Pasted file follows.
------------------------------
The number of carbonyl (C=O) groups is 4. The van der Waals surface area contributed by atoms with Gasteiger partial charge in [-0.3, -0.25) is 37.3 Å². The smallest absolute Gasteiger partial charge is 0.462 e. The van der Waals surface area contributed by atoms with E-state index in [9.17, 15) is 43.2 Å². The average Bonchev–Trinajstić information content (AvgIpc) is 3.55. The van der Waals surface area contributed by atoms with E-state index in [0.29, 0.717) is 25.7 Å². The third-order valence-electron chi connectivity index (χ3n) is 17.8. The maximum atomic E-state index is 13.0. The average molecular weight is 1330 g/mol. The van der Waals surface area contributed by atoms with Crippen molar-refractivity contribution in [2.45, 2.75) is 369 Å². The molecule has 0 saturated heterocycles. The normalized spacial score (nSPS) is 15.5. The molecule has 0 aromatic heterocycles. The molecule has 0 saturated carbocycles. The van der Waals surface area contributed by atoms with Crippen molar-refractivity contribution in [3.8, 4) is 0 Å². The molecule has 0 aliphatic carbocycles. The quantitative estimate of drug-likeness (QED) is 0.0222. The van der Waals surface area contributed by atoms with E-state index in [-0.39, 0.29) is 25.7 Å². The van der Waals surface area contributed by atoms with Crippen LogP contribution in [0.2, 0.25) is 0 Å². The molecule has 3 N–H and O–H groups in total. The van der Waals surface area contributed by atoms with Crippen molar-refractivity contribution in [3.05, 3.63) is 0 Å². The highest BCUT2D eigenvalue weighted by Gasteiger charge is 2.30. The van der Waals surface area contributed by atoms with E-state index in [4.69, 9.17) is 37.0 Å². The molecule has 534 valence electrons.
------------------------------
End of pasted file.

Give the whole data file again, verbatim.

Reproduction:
The number of carbonyl (C=O) groups is 4. The van der Waals surface area contributed by atoms with Gasteiger partial charge in [-0.3, -0.25) is 37.3 Å². The smallest absolute Gasteiger partial charge is 0.462 e. The van der Waals surface area contributed by atoms with E-state index in [9.17, 15) is 43.2 Å². The average Bonchev–Trinajstić information content (AvgIpc) is 3.55. The van der Waals surface area contributed by atoms with E-state index in [0.29, 0.717) is 25.7 Å². The third-order valence-electron chi connectivity index (χ3n) is 17.8. The maximum atomic E-state index is 13.0. The average molecular weight is 1330 g/mol. The van der Waals surface area contributed by atoms with Crippen molar-refractivity contribution in [2.45, 2.75) is 369 Å². The molecule has 0 saturated heterocycles. The normalized spacial score (nSPS) is 15.5. The molecule has 0 aromatic heterocycles. The molecule has 0 saturated carbocycles. The van der Waals surface area contributed by atoms with Crippen molar-refractivity contribution in [3.8, 4) is 0 Å². The molecule has 0 aliphatic carbocycles. The quantitative estimate of drug-likeness (QED) is 0.0222. The van der Waals surface area contributed by atoms with E-state index in [-0.39, 0.29) is 25.7 Å². The van der Waals surface area contributed by atoms with Crippen LogP contribution in [0.2, 0.25) is 0 Å². The molecule has 3 N–H and O–H groups in total. The van der Waals surface area contributed by atoms with Crippen molar-refractivity contribution in [3.05, 3.63) is 0 Å². The highest BCUT2D eigenvalue weighted by Gasteiger charge is 2.30. The van der Waals surface area contributed by atoms with E-state index in [4.69, 9.17) is 37.0 Å². The molecule has 534 valence electrons.